When the new rule came in the move cannot be written down first. This might not seem much, why not just tell your opponent you intend to promote and stop the clock ? Well another rule says you can change the piece you promote to until a new piece touches the square, so a player could get some more thinking time in possibly compared to the old rule or at least cause a lot of confusion.

I was expecting this one to be fixed in the new rules by adding it as an exception alongside 3 move and 50 draw claims but the anomaly is still there.

Jonathan Bryant
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Re: What would you do here

Post by Jonathan Bryant » Fri Mar 27, 2009 6:36 pm

While we're here ... what's the thinking behind recording draw offers.

I gather this is compulsory now.

Stewart Reuben
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Re: What would you do here

Post by Stewart Reuben » Fri Mar 27, 2009 7:55 pm

The reason people are not allowed to write down the moves in advance is mainly that people were using it as a means of making notes. It was what Fischer wanted in 1970, but they did not then bite the bullet because so many people did it, particularely in the USSR. In an Olympiad when Geurt Gijssen was Chief Arbiter, a Scottish player changed his mind about 5 times. This brought the deficiency of the Law to Geurt's attention and thus, after due consultation, and a vote it was changed. Had you been in the loop you would have known about the intention to discuss the change at the appropriate FIDE Meeting.
Some people deliberately wrote down bad moves, let their opponent see this, and then played the move they intended all along.

Offering a draw is part of the history of a game. Thus it should be recorded. It is mandatory, but I know I sometimes forget. Nobody gets penalised for this infringement.
I have discussed with Frederic Friedel (of ChessBase) the information being given in games. He had never thought of that.
In the Kasparov Kramnik match in London, if a draw was offered, a button was pushed. This lit a lamp so that the spectators could know what was going on. I used little cards for the Hastings Premier for the same purpose. That would be unsatisfactory for a Swiss, the cards might get muddled up.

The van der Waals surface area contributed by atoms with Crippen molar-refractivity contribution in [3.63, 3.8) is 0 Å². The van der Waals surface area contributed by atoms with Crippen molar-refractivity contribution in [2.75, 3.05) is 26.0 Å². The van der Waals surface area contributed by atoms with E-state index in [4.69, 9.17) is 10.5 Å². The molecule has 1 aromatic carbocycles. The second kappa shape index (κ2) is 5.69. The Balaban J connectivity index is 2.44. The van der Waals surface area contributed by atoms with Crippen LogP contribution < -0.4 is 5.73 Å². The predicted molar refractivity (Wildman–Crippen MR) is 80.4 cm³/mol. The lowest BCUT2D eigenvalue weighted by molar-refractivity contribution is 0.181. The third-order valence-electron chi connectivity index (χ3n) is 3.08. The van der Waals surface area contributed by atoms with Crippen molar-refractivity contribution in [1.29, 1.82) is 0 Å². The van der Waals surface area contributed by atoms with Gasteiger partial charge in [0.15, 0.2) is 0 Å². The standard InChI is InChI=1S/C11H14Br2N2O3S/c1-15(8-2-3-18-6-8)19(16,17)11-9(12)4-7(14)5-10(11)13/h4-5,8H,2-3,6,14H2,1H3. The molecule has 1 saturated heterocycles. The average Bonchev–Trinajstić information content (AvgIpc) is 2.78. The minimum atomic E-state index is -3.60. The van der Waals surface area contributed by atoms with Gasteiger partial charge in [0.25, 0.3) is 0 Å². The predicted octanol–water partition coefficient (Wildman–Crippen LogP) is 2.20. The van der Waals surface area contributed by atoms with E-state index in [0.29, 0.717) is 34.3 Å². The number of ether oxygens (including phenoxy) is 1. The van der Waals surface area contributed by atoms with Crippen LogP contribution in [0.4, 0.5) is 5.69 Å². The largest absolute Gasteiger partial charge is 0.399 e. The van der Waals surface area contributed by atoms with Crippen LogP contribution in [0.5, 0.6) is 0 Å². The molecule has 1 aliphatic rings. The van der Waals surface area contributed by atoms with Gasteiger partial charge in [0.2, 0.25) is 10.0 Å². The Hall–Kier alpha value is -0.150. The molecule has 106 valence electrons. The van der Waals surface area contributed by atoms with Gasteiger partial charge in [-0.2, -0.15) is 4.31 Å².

I certainly had never thought about the problem Michael White points out. When I'm the arbiter, it cannot be necessary if I am there because I will be armed with the four pieces. Had he pointed it out, it would have been considered.
Stewart Reuben

Martin Benjamin
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Re: What would you do here

Post by Martin Benjamin » Fri Mar 27, 2009 9:47 pm

Before the game starts, I underline move 36 or whatever the time control move is. I also record my time after each move (to give myself a proper perspective on the game if I ever have time in my life to look at it again), and I have recently started making a note against move numbers to give me a rough indication of how much time I "should" have used by various points in the game (e.g. 15 minutes at move 6, 30 minutes at move 12 etc.).

I suppose these practices all technically contravene the laws of the game, but I would be interested to learn if anyone has objected to such practices during a game and why. I think any transgression of the law has to be pretty serious and materially affect the game (e.g. deliberate distaction by an opponent, or touching a piece and then moving another) before I would object. I played an IM the other night who sometimes played his move in reply to mine before writing mine down. Some of my team suggested I should have objected, as it is against the laws of the game, but it seems a petty objection to me - he beat me fair and square. I once won a game against another IM who tried to bamboozle me in a quickplay finish when I was clearly better but short of time by - on several occasions - moving a piece to one square, keeping hold of it for several seconds, and then swiftly transferring it to a much better square and pressing the clock. Unsporting in my opinion (I could understand it happening once, but not four or five times), but whether it was against the laws of the game, I neither know nor particularly care. More effective to follow the example of Botvinnik and train oneself to get used to such distractions rather than complaining about them.

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IM Jack Rudd